On development issues, California’s Coastal Commission, an unelected body, overrides the elected governments of counties and cities on the state’s 1,100-mile shoreline. The CCC, which dates from 1972, is a classic example of a redundant bureaucracy but California Governor Jerry Brown has not targeted the agency and its $17.5 million budget for elimination. The CCC, in fact, may be getting a boost in power, for purely financial reasons, and with strong support from a key state oversight body.
To levy fines and penalties against cities and counties, the Coastal Commission must file a case in superior court. Such due process of law troubles California’s Legislative Analyst, which in an LAO summary recommends that the legislature grant the CCC “the authority to levy administrative civil penalties” and create a “special fund” for “receipt of penalty revenues.” In other words, as Anthony Pignataro notes in “Are Coastal Cops Coming Soon?” administering fines is “first and foremost a matter of raising revenue.”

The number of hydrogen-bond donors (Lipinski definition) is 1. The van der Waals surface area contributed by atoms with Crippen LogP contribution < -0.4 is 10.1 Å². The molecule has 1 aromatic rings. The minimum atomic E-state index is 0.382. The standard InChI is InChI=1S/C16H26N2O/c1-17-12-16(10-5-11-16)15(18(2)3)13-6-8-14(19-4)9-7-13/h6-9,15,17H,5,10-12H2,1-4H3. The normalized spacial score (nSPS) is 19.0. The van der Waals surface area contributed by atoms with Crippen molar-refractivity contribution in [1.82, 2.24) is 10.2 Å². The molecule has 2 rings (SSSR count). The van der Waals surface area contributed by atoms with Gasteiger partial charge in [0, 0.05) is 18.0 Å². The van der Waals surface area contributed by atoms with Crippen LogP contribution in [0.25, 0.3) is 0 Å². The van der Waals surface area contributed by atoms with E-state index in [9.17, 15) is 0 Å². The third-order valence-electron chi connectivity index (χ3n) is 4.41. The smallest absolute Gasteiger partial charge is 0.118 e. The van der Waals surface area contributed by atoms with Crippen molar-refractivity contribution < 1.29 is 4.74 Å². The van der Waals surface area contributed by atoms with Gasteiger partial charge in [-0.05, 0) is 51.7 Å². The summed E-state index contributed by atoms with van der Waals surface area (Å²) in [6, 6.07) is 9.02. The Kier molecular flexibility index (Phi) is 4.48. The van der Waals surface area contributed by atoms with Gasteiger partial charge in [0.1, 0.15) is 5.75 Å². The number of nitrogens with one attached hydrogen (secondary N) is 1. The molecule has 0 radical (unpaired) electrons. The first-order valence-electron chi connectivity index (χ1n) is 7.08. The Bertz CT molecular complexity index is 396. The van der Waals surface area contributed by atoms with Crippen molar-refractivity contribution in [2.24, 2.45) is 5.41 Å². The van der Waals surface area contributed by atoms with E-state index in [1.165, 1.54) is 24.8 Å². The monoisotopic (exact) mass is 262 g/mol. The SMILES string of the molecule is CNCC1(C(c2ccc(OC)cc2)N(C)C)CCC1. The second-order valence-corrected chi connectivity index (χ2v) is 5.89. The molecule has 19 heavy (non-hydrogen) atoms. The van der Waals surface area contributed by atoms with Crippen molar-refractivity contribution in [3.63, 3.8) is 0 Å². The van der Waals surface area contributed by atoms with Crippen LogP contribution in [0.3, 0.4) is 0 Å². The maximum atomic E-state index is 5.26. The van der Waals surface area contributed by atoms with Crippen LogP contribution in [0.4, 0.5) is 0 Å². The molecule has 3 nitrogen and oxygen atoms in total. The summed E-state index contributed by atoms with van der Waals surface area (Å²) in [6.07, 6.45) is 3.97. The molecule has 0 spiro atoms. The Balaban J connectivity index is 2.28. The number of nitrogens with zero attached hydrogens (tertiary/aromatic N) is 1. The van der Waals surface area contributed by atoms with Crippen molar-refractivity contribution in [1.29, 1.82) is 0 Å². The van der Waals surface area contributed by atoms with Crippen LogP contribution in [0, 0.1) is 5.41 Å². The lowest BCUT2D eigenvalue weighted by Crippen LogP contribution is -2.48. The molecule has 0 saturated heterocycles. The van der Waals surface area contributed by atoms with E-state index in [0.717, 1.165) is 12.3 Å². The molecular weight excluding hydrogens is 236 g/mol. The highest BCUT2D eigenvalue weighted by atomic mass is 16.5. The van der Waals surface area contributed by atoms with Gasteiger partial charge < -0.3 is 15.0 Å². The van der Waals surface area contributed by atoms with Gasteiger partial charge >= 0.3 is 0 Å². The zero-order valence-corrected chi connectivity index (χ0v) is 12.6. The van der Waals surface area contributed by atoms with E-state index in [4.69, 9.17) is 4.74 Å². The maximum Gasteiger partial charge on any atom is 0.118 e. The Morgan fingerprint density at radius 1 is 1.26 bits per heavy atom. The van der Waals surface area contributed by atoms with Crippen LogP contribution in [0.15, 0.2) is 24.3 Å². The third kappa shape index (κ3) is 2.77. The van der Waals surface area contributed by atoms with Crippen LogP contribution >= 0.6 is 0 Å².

Some CCC bosses have pursued creative revenue schemes on their own. Commissioner Mark Nathanson of Beverly Hills, for example, tried to shake down celebrities, including Sylvester Stallone, for bribes in exchange for building permits. Commissioner Nathanson construed his action as similar to cutting through bureaucratic red tape but wound up serving more than four years in prison.
Beyond corruption, CCC regulation limits the supply of homes near the coast and keeps their costs prohibitive. With such obstacles, much California housing development takes place in hot inland areas, where air conditioning gets heavy use in cars and houses alike and drives up energy demands. So on the energy issue, the CCC is environmentally counterproductive.